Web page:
Canberra Airport says it expects the number of passengers passing through its terminal to approach nine million a year by 2039/40, more than double the 3.3 million total for 2018/19.
The forecast was included in Canberra Airport’s draft master plan, which charts the outlook for its operations and development over the next two decades.
It said the prospects for future growth were strong, as the airport focused on attracting more international airlines, including low-cost carriers (LCC) to Canberra.
“We continue to collaborate with the ACT and NSW Governments, who support our plans for growing our aviation business, and we are optimistic about future growth,” Canberra Airport head of aviation Michael Thomson said in a statement.
“Our region has a lot to offer Australia and the world.”
In 2018/19, Canberra Airport had 3.13 million domestic passengers and 170,000 international passengers. By 2039/40 this was forecast to increase to 7.91 million domestic passengers and 996,000 international passengers for a total of 8.90 million, the draft master plan released on August 22 showed.
“If significant low cost carrier services develop before 2025, this growth will be higher,” the draft master plan said.
Canberra Airport welcomed its first international flights in September 2016, when Singapore Airlines began four times weekly flights to the Australian capital as part of a Singapore-Canberra-Wellington routing with Boeing 777-200s.
The Canberra-Wellington leg was dropped in May 2018, with Singapore Airlines instead operating a daily 777-300ER Singapore-Sydney-Canberra-Singapore service.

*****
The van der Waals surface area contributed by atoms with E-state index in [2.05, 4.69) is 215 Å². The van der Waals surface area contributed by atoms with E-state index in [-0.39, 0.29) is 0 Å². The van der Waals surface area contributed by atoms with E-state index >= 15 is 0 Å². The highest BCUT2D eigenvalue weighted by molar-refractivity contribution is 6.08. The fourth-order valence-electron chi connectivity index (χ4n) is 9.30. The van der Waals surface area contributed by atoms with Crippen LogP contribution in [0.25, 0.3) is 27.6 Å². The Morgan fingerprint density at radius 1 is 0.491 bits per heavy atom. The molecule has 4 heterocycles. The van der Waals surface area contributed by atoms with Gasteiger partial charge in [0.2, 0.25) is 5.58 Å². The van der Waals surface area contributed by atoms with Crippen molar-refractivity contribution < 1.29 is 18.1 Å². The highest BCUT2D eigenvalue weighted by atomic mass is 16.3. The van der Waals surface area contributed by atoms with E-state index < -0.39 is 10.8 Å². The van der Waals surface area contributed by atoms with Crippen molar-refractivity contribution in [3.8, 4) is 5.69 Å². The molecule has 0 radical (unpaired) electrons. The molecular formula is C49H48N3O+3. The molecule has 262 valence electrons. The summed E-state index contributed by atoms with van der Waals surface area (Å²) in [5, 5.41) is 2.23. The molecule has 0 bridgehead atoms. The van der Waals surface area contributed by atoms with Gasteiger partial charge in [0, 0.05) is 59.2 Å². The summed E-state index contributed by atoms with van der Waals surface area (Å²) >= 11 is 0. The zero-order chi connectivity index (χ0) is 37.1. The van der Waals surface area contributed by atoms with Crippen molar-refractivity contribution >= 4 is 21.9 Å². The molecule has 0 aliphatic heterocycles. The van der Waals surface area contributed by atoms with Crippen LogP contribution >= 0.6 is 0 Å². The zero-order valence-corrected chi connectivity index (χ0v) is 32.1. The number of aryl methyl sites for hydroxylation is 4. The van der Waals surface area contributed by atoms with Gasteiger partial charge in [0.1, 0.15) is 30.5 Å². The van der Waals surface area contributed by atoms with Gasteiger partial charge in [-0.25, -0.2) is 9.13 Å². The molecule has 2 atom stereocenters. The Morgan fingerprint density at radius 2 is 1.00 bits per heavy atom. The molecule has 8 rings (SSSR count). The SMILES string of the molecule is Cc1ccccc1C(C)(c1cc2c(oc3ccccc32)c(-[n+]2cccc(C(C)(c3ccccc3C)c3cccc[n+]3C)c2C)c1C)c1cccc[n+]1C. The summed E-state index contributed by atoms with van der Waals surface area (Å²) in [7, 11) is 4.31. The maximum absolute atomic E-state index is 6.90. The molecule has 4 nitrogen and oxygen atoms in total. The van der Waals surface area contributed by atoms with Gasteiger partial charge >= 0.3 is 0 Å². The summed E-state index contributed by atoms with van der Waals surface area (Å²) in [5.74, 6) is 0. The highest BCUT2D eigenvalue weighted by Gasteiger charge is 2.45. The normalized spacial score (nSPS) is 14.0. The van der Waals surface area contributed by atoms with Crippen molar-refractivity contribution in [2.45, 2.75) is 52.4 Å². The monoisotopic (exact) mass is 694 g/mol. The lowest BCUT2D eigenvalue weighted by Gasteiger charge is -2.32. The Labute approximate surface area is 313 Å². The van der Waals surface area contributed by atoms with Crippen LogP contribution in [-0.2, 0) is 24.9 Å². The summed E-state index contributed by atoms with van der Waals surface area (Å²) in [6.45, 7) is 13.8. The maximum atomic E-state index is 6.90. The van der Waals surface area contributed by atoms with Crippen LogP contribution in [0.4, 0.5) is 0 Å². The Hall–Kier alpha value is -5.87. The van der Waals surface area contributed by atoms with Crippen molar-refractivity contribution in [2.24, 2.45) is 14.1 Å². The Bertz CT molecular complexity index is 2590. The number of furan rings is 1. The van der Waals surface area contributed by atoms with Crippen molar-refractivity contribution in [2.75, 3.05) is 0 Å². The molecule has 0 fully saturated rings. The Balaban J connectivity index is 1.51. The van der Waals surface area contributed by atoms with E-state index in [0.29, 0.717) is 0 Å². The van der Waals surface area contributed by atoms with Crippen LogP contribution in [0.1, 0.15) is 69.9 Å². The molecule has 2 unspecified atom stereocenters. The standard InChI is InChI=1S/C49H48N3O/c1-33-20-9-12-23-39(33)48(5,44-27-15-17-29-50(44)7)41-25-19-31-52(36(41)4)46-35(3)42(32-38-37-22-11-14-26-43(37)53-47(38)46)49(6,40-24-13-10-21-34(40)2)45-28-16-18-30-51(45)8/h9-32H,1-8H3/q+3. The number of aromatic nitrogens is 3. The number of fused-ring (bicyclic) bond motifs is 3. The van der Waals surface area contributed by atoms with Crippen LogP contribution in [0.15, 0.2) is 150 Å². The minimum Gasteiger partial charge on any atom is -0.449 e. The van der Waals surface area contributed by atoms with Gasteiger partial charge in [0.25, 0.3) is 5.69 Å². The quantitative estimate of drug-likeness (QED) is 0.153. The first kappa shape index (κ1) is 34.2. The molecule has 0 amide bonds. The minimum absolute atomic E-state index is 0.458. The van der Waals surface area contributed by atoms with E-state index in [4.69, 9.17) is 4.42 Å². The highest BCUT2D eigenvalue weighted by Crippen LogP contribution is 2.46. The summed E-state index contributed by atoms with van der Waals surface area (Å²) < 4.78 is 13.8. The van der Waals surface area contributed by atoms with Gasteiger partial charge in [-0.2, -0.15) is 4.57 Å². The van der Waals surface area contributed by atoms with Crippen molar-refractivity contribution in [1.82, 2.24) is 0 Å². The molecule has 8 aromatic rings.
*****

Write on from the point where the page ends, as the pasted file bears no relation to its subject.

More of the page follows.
Qatar Airways became the second airline to offer international flights in February 2018, when it began a Doha-Sydney-Canberra service with Boeing 777-300ER equipment.
“These flights are in the early stages of introducing Canberra as a tourism destination to the world and are having a ripple effect on people across Asia and Europe,” the draft master plan said.
“This introduction is only just starting to gain traction.”
The draft master plan said further discussions with other international carriers and low-cost carriers (LCC) were ongoing as part of efforts to grow the number of international flights from 14 a week currently, as well as to increase the LCC presence in Canberra.
Canberra Airport was also “well placed to operate as an alternate freight airport” given its curfew-free status.
“Based on the experience of highly successful operations at airports in secondary cities in North America and Europe which in some cases see large numbers of nightly freight flights this 2020 Master Plan envisages international, trans-Tasman and domestic freight flights congregating at Canberra, exchanging freight, and departing again to their destination,” the draft master plan said.
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In terms of domestic services, Canberra Airport said the existing route network would “drive a substantial proportion of the domestic growth”, in part supported by on-carriage demand from international passengers.
“Additional services on existing and former routes will therefore remain a priority for Canberra Airport as part of its overall growth strategy,” the draft master plan said.
“It is highly likely this will include Tiger building additional services onto the existing eight Melbourne and four Brisbane return services per week and create opportunities for Jetstar to commence operations at Canberra.